Britain’s Prince Harry was a victim of phone hacking by Mirror Group Newspapers, a U.K. court ruled on Friday.
Justice Timothy Fancourt said that the prince’s personal mobile phone was targeted between 2003 and 2009, and that there was “extensive” phone hacking by the newspaper group from 2006 to 2011.
Prince Harry has been awarded £140,600 ($179,600) in damages.
The Duke of Sussex became the first senior British royal in 130 years to appear in a witness box at a court trial when he testified in June. He told the court that the phone hacking “affected every area of my life,” and “created a huge amount of paranoia in my relationships. I would become immediately suspicious of anyone that was named in a story about me.”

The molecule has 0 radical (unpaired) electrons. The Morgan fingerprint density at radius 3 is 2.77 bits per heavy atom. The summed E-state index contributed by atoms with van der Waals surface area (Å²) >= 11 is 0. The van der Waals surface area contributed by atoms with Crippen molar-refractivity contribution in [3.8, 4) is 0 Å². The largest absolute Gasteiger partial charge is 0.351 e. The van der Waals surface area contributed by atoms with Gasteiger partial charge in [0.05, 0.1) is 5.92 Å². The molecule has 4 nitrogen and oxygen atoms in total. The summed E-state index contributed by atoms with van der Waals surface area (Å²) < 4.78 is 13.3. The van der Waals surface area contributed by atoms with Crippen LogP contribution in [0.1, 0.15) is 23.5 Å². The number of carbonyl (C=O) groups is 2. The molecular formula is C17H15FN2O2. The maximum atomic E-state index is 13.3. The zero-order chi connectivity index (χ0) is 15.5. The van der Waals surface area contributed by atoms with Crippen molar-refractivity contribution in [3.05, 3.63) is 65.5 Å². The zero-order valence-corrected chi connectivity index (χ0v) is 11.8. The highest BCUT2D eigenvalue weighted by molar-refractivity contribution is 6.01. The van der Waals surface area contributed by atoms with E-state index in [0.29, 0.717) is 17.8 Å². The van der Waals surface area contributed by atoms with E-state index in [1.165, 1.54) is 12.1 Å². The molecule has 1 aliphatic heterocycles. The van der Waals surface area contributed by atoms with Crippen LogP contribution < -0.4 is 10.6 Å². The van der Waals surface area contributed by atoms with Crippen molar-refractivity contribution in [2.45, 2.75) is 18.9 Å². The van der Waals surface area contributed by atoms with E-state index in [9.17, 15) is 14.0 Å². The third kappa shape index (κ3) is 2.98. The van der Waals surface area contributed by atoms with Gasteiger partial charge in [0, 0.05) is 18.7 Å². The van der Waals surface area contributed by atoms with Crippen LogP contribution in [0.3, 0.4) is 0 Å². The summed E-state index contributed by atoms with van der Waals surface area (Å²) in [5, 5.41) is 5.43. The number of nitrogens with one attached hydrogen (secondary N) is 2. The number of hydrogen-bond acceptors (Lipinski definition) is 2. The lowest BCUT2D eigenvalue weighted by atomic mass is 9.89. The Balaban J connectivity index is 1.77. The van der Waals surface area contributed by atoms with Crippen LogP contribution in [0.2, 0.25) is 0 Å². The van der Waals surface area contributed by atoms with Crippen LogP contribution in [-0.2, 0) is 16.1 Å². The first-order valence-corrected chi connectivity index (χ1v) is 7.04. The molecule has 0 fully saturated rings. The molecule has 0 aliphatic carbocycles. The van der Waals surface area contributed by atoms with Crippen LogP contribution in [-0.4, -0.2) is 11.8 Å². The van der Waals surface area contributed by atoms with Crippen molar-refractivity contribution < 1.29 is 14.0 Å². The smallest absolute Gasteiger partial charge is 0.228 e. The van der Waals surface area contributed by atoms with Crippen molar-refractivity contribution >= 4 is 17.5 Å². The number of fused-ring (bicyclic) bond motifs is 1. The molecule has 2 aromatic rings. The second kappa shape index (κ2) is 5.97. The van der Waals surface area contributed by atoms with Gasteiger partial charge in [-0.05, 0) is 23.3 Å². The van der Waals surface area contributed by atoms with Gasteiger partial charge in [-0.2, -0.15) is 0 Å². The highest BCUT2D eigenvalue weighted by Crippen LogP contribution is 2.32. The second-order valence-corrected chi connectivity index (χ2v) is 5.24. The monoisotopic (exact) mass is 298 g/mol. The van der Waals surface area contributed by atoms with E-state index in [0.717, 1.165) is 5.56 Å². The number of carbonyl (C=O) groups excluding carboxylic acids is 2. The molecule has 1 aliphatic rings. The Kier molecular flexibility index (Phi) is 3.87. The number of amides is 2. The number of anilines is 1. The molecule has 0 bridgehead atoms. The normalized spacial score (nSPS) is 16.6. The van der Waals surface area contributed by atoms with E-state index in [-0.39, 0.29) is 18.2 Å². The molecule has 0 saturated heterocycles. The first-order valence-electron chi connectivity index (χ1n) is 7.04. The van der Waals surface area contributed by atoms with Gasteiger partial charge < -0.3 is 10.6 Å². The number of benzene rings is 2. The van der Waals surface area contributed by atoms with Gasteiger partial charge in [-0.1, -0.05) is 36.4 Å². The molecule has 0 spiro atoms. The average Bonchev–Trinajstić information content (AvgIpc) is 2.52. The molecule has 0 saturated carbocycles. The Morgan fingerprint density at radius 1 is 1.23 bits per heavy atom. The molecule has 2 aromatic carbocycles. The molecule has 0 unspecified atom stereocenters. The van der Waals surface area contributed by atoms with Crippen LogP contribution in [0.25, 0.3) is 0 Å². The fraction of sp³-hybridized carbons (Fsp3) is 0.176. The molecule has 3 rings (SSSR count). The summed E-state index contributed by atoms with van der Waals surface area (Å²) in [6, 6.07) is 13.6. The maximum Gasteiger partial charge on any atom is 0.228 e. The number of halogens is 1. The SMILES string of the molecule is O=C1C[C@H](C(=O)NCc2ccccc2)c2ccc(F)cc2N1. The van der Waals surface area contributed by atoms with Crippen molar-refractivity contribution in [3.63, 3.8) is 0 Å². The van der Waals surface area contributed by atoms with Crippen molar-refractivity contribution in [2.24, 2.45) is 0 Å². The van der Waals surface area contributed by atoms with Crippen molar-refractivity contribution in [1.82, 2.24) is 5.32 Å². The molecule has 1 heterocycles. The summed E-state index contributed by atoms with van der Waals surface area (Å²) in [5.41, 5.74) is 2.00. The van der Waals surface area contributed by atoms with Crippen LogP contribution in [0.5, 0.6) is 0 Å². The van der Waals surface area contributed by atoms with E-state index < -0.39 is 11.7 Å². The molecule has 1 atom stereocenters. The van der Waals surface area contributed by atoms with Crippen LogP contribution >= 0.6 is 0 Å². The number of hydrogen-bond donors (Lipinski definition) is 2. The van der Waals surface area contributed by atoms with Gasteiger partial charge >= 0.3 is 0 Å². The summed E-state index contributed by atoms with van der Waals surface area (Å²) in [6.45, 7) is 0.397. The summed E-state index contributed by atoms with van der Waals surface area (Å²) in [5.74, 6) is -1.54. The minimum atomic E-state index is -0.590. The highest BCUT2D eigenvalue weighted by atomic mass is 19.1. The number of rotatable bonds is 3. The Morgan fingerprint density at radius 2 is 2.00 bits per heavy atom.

Throughout the trial, MGN — the publisher of the Daily Mirror, Sunday Mirror, and Sunday People — maintained that it had not employed phone hacking tactics, and that its reporters obtained their scoops through tips and other above-board means.
The suit against the newspaper chain is one of several that Prince Harry has launched in recent years. He has campaigned to “reform” the U.K.’s media, which he views as his “life’s work.”